Saturday, November 8, 2014
a night to remember
One of my first research papers in college was on the Truman administration's handling of the Berlin blockade -- with the dramatic airlift. I thrilled to read John Le Carre's The Spy Who Came in from the Cold with its chase scenes across Berlin. I knew that the city was a potential flashpoint between NATO and the USSR.
I was excited when I finally had a chance to see the divided city in person. Several times during the cold war, I stood on a platform overlooking the wall and the no man's land where the East German guards would fire at people attempting to escape. I saw the contrast between the drab East and the vibrant, neon-lit West. A couple of times I even went through Checkpoint Charlie and felt as if a blanket of suspicion and surveillance had been thrown over me. I also had some close friends who had lived in West Berlin and told stories, happy and sad, of life there.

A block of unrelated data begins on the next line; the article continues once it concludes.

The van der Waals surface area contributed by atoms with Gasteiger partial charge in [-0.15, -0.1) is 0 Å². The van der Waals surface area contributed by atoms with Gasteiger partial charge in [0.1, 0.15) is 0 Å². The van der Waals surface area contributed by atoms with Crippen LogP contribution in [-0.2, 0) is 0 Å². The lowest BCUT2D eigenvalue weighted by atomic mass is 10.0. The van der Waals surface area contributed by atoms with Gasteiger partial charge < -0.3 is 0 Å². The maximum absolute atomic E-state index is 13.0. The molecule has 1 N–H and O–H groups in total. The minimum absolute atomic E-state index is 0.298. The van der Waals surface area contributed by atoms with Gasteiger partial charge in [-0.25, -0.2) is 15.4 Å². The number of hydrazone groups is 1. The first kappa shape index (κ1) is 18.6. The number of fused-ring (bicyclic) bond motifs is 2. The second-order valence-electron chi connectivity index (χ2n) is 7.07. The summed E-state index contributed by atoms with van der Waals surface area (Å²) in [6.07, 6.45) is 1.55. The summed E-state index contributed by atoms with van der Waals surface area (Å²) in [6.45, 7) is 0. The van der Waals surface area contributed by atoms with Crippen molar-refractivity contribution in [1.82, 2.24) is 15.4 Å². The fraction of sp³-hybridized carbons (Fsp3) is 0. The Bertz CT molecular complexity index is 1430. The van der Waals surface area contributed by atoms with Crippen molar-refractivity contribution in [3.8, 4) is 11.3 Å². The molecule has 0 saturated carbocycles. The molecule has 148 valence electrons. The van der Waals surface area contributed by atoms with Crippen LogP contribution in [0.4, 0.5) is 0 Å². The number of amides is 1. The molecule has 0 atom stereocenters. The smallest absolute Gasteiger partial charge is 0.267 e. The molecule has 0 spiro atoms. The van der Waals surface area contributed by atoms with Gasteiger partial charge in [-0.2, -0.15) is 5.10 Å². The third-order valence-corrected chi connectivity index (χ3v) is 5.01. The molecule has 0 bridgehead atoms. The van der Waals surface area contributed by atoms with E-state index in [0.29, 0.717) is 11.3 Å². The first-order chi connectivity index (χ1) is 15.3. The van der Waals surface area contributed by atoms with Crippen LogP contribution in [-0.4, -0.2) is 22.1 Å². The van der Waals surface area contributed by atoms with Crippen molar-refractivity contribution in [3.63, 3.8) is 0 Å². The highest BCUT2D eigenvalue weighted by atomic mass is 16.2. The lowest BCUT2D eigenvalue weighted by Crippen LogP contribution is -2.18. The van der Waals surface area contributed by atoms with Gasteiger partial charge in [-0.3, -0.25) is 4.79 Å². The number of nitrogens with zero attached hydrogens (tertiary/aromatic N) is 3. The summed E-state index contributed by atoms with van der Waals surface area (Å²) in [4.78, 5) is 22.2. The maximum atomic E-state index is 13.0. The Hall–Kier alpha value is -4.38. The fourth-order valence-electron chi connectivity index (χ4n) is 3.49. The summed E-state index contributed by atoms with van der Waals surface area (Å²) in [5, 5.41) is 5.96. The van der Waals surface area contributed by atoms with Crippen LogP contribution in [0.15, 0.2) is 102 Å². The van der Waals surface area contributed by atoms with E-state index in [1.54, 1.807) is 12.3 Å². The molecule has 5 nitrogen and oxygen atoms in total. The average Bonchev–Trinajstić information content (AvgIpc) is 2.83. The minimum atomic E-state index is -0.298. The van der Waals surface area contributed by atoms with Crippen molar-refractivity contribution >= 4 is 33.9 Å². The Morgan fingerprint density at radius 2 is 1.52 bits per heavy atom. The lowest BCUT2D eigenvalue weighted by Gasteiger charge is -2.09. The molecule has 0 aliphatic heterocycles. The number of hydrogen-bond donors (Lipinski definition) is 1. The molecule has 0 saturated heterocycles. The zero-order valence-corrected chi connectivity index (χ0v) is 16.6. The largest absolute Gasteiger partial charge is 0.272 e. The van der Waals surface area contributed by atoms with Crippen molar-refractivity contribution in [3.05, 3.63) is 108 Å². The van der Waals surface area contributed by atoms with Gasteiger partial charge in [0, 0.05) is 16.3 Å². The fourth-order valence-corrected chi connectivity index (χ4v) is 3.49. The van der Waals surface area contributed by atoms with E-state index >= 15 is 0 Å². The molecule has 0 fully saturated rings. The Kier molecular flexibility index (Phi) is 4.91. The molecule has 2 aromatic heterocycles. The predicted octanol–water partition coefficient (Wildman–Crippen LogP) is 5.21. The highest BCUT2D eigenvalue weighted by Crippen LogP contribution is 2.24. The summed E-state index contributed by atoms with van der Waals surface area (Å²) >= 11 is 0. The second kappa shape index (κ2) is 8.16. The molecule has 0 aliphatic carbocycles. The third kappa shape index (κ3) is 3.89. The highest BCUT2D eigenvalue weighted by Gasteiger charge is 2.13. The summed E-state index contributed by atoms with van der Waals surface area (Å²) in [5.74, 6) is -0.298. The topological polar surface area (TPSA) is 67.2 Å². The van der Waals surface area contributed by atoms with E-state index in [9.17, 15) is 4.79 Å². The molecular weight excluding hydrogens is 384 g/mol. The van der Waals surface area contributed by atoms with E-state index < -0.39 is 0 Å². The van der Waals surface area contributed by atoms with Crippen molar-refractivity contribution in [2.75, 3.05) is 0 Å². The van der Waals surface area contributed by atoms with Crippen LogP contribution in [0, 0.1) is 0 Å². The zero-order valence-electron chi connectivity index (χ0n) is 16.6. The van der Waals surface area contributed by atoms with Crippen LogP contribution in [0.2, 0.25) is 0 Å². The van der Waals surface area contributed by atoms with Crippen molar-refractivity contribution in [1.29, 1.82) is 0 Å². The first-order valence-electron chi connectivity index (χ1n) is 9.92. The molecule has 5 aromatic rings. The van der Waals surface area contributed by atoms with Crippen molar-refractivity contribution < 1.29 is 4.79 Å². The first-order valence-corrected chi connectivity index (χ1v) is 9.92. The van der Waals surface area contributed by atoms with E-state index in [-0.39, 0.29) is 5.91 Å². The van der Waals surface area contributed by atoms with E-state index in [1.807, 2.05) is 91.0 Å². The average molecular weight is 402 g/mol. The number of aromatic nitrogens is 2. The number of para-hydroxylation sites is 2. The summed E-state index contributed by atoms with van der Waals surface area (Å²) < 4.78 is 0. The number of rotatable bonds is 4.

As demonstrations spread across eastern Europe in 1989, I followed the news, worried about another Soviet crackdown -- as in Germany and Hungary in 1956, Czechoslovakia in 1968, and Poland in 1981. I hoped that there would be some liberalization but feared the worst.
The family was watching television that Thursday night, 25 years ago this weekend, when the networks interrupted their usual fare with dramatic pictures from Berlin. A checkpoint was open. People were pouring through from east to west, walking, cheering, peaceful. How ironic that this glorious moment of human liberty occurred on the anniversary of Kristallnacht. I cried.